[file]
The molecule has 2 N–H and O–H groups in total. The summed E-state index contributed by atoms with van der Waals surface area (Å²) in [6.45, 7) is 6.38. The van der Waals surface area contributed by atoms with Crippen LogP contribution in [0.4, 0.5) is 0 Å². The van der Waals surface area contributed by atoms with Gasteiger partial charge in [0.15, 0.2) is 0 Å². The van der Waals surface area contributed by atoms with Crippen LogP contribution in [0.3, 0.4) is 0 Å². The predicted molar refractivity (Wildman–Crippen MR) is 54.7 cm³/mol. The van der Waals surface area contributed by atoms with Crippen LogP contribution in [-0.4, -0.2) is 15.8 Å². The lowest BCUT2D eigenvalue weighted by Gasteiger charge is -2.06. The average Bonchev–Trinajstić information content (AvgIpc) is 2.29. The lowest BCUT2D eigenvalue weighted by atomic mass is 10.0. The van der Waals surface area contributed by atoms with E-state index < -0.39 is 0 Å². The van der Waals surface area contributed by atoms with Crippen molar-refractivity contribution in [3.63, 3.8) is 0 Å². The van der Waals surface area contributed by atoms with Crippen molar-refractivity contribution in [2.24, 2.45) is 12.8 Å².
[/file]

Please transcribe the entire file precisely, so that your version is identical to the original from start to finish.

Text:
The molecule has 2 N–H and O–H groups in total. The summed E-state index contributed by atoms with van der Waals surface area (Å²) in [6.45, 7) is 6.38. The van der Waals surface area contributed by atoms with Crippen LogP contribution in [0.4, 0.5) is 0 Å². The van der Waals surface area contributed by atoms with Gasteiger partial charge in [0.15, 0.2) is 0 Å². The van der Waals surface area contributed by atoms with Crippen LogP contribution in [0.3, 0.4) is 0 Å². The predicted molar refractivity (Wildman–Crippen MR) is 54.7 cm³/mol. The van der Waals surface area contributed by atoms with Crippen LogP contribution in [-0.4, -0.2) is 15.8 Å². The lowest BCUT2D eigenvalue weighted by Gasteiger charge is -2.06. The average Bonchev–Trinajstić information content (AvgIpc) is 2.29. The lowest BCUT2D eigenvalue weighted by atomic mass is 10.0. The van der Waals surface area contributed by atoms with E-state index < -0.39 is 0 Å². The van der Waals surface area contributed by atoms with Crippen molar-refractivity contribution in [3.63, 3.8) is 0 Å². The van der Waals surface area contributed by atoms with Crippen molar-refractivity contribution in [2.24, 2.45) is 12.8 Å².